Iran is supplying weapons to "liberation armies" in the Middle East, a top Revolutionary Guards commander said, offering the first official confirmation the country provides weapons to armed groups in the region.
Gen. Hossein Hamedani, deputy commander of a volunteer militia that is part of the elite Revolutionary Guards, did not provide specific details in the report on the state-run Borna news. The U.S. military has accused Iran of arming Shiite militias in Iraq, and Iran is widely believed to provide weapons to Lebanon's militant Shiite Hezbollah group.
"Not only are our armed forces self-sufficient, liberation armies of the region get part of their weapons from us," Hamedani said, according to the report on Borna's Web site late Sunday.
In the past, Iran — a majority Shiite country — has denied arming Hezbollah, saying it only provided political and financial support. The Iranian government has also denied providing weapons or financial support to Shiite militants fighting U.S. forces in Iraq.
But the U.S. military has said it has evidence that elements of the Mahdi army, an Iraqi militia loyal to anti-American Shiite cleric Muqtada al-Sadr, have been armed by Iran.
Hamedani also said Iran has no shortage of advanced missile systems. "Our chemical engineers have upgraded Iran's missile capability," he was quoted as saying.
Hamedani didn't elaborate, but Iranian officials have said they successfully tested a solid fuel motor for the medium-range Shahab-3 ballistic missile, a technological breakthrough for Iran.
Experts say solid fuel increases the accuracy of missiles in reaching targets. But many in the West have expressed doubt about Iran's professed military accomplishments.
Iran launched an arms development program during its 1980-88 war with Iraq to compensate for a U.S. weapons embargo. Since 1992, Iran has produced its own tanks, armored personnel carriers, missiles and a fighter plane.
Internet Hate describes the rapidly expanding practice utilized by racists and extremists to place anti-Semitic, racist, and other hateful material on the World Wide Web. The growth of the Internet has enabled bigoted and sometimes violent messages to reach a much wider and broader audience than ever before. Consequently, these messages of hate have become widely accessible online - in homes, offices, schools, and libraries.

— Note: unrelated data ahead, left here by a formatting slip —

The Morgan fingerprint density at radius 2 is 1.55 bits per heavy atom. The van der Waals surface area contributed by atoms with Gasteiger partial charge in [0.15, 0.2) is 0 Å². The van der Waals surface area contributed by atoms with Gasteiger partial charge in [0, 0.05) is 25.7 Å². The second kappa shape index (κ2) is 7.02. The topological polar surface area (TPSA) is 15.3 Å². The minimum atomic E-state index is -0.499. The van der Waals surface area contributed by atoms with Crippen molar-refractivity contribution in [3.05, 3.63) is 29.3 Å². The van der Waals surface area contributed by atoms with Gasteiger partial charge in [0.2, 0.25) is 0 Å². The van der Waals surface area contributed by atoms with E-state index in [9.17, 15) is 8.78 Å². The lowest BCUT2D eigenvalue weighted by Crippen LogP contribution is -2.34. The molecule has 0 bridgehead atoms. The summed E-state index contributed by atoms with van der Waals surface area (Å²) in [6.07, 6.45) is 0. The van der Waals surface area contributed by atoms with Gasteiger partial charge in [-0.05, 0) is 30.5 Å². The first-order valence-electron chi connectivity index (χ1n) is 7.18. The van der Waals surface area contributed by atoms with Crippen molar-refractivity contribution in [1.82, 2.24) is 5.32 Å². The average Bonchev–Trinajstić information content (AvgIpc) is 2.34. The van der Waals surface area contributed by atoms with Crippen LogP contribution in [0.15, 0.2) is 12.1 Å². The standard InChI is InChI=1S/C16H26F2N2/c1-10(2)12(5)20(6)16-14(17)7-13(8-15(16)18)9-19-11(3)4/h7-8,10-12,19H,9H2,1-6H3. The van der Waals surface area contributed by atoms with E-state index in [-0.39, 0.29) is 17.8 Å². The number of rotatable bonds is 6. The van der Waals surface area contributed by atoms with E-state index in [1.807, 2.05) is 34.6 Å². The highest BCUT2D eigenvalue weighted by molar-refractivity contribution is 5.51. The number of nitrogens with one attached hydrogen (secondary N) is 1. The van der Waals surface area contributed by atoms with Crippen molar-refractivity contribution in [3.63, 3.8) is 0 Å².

For years extremists have used printing of every kind -- books, pamphlets, posters, newspapers, magazines -- to get their message out. They have also tried to use modern inventions such as movies. radio, television, recorded audio and video tape and even telephone messages to spread their beliefs. So it is not surprising that they have decided to take their hate to the Internet. The Internet lets them reach millions with a click of a mouse.
Haters use the World Wide Web with its colorful web pages, sounds, and images to push propaganda attacking their enemies. Some of these pages suggest that violent action is needed. Old lies are reprinted and new ones are created. Neo-Nazi Skinheads try to sell the latest CDs filled with calls for "racial holy war."
It is fairly easy to create a simple Web page. Many bigots have. They often try to create the false impression that many people are involved in their activities. This frightens their targets and encourages supporters.
The number of racists and anti-Semites is small compared to the rest of the population; in addition, they are fairly spread out. Yet, on the Internet, they can find people who think like them, which strengthens their beliefs and makes them feel less isolate.
Because extremists on the Internet can hide their real identity behind screen names and addresses (like anyone else), they feel free to attack those they hate. They realize there is no way for anyone to know who they are.
This blog was created to shine a light on who these haters are, where they hang out on the web, and the methods they employ to try and intimidate their victims.